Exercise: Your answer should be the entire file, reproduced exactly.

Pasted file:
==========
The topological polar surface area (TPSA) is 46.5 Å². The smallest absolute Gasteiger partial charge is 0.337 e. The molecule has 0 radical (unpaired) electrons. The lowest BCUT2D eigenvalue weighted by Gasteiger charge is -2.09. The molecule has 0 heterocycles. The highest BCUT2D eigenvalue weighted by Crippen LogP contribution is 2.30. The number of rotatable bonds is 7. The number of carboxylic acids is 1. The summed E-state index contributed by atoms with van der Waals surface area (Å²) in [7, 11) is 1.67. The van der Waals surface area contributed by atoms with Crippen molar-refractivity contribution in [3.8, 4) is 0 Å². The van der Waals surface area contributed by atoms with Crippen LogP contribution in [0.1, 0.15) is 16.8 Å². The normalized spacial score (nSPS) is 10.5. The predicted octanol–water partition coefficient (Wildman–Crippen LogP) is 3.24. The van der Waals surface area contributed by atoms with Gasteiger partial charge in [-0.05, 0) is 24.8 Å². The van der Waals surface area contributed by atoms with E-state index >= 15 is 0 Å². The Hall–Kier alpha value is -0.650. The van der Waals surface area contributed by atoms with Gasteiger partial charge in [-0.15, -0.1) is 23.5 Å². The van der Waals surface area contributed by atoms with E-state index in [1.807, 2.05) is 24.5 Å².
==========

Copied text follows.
The topological polar surface area (TPSA) is 46.5 Å². The smallest absolute Gasteiger partial charge is 0.337 e. The molecule has 0 radical (unpaired) electrons. The lowest BCUT2D eigenvalue weighted by Gasteiger charge is -2.09. The molecule has 0 heterocycles. The highest BCUT2D eigenvalue weighted by Crippen LogP contribution is 2.30. The number of rotatable bonds is 7. The number of carboxylic acids is 1. The summed E-state index contributed by atoms with van der Waals surface area (Å²) in [7, 11) is 1.67. The van der Waals surface area contributed by atoms with Crippen molar-refractivity contribution in [3.8, 4) is 0 Å². The van der Waals surface area contributed by atoms with Crippen LogP contribution in [0.1, 0.15) is 16.8 Å². The normalized spacial score (nSPS) is 10.5. The predicted octanol–water partition coefficient (Wildman–Crippen LogP) is 3.24. The van der Waals surface area contributed by atoms with Gasteiger partial charge in [-0.05, 0) is 24.8 Å². The van der Waals surface area contributed by atoms with E-state index >= 15 is 0 Å². The Hall–Kier alpha value is -0.650. The van der Waals surface area contributed by atoms with Gasteiger partial charge in [-0.15, -0.1) is 23.5 Å². The van der Waals surface area contributed by atoms with E-state index in [1.807, 2.05) is 24.5 Å².